Trees for the Future
PO Box 7027
John Moore,John Leary,Franz Stuppard
Planting trees with families in the developing world, enabling them to restore their environment, grow more food, and build a sustainable future.
Over the past 20 years, Trees for the Future has helped people in 32 countries plant more than 65 million trees. Trees for the Future fills a unique niche among nonprofit organizations and environmental groups by teaching people in rural communities across the globe how to plant trees and harvest them sustainably. In the developing world, numerous problems- from fuel and food shortages to soil depletion to undrinkable water - can be traced to the loss of trees and forest cover. Fast-growing tree species provide families with firewood for cooking, food for their livestock, and improved soil for greater food production, while reducing the impact on existing forests.
Trees for the Future works tirelessly to provide the communities and families we serve the opportunity to build and harvest the resources they need not just to survive, but to thrive in a changing world.
In 2011, Trees for the Future Haiti Program delivered three critical services - tree planting, agroforestry, and agricultural assistance - to local farmers in three regions of the country: the Arcadine Coast, Chaine des Chaos, and Gonaives. Our program provided direct assistance to 450 farmers and their families living in extreme poverty, and our work touched the lives of another 2,800 community members. To date, our Haiti program has established 21 tree nurseries and one central nursery that have produced approximately 1,500,000 seedlings. Roughly 800,000 of those seedlings were planted in May, June, and July, and the rest will be planted during the rainy winter season. In addition to tree planting, our dedicated Haiti staff conducted 20 training sessions, providing 450 participants with training materials and practical, on-the-ground knowledge of agroforestry and sustainable agriculture. Our staff also advanced environmental education by teaching conservation practices to 150 children in Gonaives.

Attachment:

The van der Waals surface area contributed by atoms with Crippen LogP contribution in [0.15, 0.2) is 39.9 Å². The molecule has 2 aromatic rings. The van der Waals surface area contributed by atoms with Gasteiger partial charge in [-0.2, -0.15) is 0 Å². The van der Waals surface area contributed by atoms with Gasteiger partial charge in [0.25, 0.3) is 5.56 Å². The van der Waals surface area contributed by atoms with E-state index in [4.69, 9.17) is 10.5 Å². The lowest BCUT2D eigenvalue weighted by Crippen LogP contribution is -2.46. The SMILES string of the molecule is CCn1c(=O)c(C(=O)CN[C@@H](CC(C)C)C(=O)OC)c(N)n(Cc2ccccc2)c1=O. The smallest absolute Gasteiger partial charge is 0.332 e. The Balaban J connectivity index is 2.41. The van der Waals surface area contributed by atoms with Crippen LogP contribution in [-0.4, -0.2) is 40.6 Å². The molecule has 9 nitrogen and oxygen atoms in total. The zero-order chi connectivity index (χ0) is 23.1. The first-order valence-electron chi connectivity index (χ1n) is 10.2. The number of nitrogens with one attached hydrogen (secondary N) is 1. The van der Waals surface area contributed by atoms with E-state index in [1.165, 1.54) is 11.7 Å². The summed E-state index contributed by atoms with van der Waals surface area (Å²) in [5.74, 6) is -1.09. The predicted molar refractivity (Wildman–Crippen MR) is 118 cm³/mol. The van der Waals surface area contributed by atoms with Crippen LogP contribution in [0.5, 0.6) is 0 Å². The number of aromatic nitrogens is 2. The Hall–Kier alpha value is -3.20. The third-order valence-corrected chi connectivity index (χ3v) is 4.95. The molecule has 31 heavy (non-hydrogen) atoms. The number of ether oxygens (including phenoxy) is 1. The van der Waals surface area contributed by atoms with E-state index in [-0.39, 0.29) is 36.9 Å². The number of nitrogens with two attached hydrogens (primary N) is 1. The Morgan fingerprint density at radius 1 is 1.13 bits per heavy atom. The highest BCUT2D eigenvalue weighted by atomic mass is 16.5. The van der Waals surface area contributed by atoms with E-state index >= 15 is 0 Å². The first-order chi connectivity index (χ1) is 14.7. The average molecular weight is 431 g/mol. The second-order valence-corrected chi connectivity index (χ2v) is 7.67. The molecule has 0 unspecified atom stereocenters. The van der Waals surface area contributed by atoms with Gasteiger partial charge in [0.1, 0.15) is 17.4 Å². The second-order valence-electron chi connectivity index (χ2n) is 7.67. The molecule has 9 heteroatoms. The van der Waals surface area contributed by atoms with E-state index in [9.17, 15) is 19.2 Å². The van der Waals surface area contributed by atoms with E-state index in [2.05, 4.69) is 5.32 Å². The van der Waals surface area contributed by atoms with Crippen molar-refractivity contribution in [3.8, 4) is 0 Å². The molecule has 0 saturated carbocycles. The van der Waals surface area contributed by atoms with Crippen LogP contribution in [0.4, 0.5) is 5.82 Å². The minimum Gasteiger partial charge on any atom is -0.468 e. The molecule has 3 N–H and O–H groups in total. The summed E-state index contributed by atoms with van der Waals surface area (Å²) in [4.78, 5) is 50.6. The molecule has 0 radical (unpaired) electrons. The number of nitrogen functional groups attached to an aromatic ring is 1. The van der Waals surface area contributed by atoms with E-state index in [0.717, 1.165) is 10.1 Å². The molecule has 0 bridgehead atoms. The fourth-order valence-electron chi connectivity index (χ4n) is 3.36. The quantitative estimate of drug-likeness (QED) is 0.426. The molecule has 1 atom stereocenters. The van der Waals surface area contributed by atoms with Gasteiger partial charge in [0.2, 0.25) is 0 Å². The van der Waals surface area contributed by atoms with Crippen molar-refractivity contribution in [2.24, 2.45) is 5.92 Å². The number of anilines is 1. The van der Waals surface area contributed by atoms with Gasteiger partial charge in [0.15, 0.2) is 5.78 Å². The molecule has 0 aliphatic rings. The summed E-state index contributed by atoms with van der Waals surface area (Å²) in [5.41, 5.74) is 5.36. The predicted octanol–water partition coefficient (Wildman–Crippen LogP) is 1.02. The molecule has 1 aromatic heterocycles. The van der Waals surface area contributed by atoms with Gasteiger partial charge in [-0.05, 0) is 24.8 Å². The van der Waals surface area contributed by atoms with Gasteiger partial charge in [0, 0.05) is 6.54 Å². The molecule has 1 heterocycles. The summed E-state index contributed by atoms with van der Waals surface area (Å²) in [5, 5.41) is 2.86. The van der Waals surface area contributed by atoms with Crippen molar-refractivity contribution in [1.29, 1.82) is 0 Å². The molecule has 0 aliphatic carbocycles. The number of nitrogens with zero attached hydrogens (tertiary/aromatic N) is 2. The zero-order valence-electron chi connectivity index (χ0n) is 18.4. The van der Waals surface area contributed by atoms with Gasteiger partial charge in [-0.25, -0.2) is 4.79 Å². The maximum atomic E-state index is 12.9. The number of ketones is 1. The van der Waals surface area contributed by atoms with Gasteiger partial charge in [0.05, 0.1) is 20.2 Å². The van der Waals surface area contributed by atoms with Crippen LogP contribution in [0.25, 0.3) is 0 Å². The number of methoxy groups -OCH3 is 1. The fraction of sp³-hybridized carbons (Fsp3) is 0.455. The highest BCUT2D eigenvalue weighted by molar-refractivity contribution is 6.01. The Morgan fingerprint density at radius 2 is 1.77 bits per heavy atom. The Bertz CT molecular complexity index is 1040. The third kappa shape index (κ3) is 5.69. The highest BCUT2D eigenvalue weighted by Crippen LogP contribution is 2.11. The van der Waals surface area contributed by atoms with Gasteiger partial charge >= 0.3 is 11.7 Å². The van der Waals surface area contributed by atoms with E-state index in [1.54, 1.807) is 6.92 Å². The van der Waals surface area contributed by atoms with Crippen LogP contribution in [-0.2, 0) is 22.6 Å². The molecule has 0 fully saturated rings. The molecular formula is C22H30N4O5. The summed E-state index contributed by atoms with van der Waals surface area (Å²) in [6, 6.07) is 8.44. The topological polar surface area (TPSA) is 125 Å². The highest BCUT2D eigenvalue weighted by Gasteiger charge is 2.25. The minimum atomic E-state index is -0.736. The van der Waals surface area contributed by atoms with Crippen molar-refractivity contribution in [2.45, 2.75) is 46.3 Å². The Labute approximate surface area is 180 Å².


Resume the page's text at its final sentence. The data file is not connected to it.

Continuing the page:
All our country programs are tailored uniquely to fit the socio-cultural and economic needs of that particular country.
Trees for the Future's Ethiopia Program was an overwhelming success in 2011. Working with 12 partner organizations, primarily in the SNNPR and Oromiya states, TREES and our local partner, Greener Ethiopia, orchestrated the distribution and planting of 1.48 million seedlings involving 38 unique tree species in eight project areas. The trees will contribute to the livelihoods and food security of the inhabitants of our target communities and will also help them enhance their existing natural resource base. Another estimated, 520,000 seedlings are currently being raised in Konso region. They will be planted in early 2012 as part of our integrated watershed recovery program. In addition to tree planting, Trees for the Future conducted workshops and training on agroforestry and sustainable land-use practices in dozens of communities throughout Ethiopia.
In Honduras, Trees for the Future planted 1.8 million trees in conjunction with our local partner IHCAFE, which works closely with coffee producers all over the country. In Cerro Azul Meambar National Park, we collaborated with local farmer's cooperative and produced 5,100 grafted fruit trees - avocado, citrus and guava among them. These fruit-tree species were planted in diversified production plots established in deforested areas, thereby protecting the land from further erosion while providing a future income for local producers. We also were able to grow 10,000 trees with COAPHIL, a new partner and the largest apiculture (bee-growing) cooperative in Honduras. By working closely with local farmers, TREES continues to develop relationships that will benefit the Honduran people not only today, but for generations to come.
These countries illustrate the diversity of our tree-planting programs, as they adapt to local needs and conditions. Over the weeks and months immediately ahead, TREES is committed to planting trees and improving lives of as many people as possible. But, if we are to meet what is nothing less than an accelerating, worldwide demand for our knowledge and services, it is imperative that we raise additional funds to meet the demand.